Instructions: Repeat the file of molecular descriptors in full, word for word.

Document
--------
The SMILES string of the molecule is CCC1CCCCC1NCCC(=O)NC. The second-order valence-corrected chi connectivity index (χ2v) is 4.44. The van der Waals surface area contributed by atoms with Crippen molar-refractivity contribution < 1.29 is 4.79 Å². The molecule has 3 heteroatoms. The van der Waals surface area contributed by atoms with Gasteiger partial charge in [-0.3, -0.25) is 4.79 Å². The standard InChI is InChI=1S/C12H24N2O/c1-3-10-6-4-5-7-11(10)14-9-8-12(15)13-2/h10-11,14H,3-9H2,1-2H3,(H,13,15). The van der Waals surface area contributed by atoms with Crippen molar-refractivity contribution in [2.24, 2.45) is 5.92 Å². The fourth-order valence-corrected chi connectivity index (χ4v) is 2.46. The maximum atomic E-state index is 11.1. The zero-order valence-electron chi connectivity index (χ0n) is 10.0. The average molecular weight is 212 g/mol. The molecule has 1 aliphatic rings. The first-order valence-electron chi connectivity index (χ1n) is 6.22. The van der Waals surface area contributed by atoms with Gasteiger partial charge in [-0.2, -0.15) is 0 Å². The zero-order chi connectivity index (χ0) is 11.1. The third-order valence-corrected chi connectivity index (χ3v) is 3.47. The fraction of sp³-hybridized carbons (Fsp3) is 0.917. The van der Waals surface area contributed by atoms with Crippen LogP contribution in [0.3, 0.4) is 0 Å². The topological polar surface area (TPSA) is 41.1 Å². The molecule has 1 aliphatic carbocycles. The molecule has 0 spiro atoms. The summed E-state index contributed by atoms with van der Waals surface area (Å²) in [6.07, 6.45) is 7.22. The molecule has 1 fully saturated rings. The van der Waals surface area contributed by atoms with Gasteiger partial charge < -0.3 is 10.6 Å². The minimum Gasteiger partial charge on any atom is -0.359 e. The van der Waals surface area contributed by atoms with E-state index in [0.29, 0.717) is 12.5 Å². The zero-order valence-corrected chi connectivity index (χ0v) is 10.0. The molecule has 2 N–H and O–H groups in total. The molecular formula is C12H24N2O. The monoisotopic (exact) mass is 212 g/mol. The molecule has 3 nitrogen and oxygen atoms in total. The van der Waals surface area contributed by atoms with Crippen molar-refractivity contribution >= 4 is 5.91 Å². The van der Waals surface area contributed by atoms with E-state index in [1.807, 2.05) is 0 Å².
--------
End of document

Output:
The SMILES string of the molecule is CCC1CCCCC1NCCC(=O)NC. The second-order valence-corrected chi connectivity index (χ2v) is 4.44. The van der Waals surface area contributed by atoms with Crippen molar-refractivity contribution < 1.29 is 4.79 Å². The molecule has 3 heteroatoms. The van der Waals surface area contributed by atoms with Gasteiger partial charge in [-0.3, -0.25) is 4.79 Å². The standard InChI is InChI=1S/C12H24N2O/c1-3-10-6-4-5-7-11(10)14-9-8-12(15)13-2/h10-11,14H,3-9H2,1-2H3,(H,13,15). The van der Waals surface area contributed by atoms with Crippen molar-refractivity contribution in [2.24, 2.45) is 5.92 Å². The fourth-order valence-corrected chi connectivity index (χ4v) is 2.46. The maximum atomic E-state index is 11.1. The zero-order valence-electron chi connectivity index (χ0n) is 10.0. The average molecular weight is 212 g/mol. The molecule has 1 aliphatic rings. The first-order valence-electron chi connectivity index (χ1n) is 6.22. The van der Waals surface area contributed by atoms with Gasteiger partial charge in [-0.2, -0.15) is 0 Å². The zero-order chi connectivity index (χ0) is 11.1. The third-order valence-corrected chi connectivity index (χ3v) is 3.47. The fraction of sp³-hybridized carbons (Fsp3) is 0.917. The van der Waals surface area contributed by atoms with Crippen LogP contribution in [0.3, 0.4) is 0 Å². The topological polar surface area (TPSA) is 41.1 Å². The molecule has 1 aliphatic carbocycles. The molecule has 0 spiro atoms. The summed E-state index contributed by atoms with van der Waals surface area (Å²) in [6.07, 6.45) is 7.22. The molecule has 1 fully saturated rings. The van der Waals surface area contributed by atoms with Gasteiger partial charge < -0.3 is 10.6 Å². The minimum Gasteiger partial charge on any atom is -0.359 e. The van der Waals surface area contributed by atoms with E-state index in [0.29, 0.717) is 12.5 Å². The zero-order valence-corrected chi connectivity index (χ0v) is 10.0. The molecule has 2 N–H and O–H groups in total. The molecular formula is C12H24N2O. The monoisotopic (exact) mass is 212 g/mol. The molecule has 3 nitrogen and oxygen atoms in total. The van der Waals surface area contributed by atoms with Crippen molar-refractivity contribution >= 4 is 5.91 Å². The van der Waals surface area contributed by atoms with E-state index in [1.807, 2.05) is 0 Å².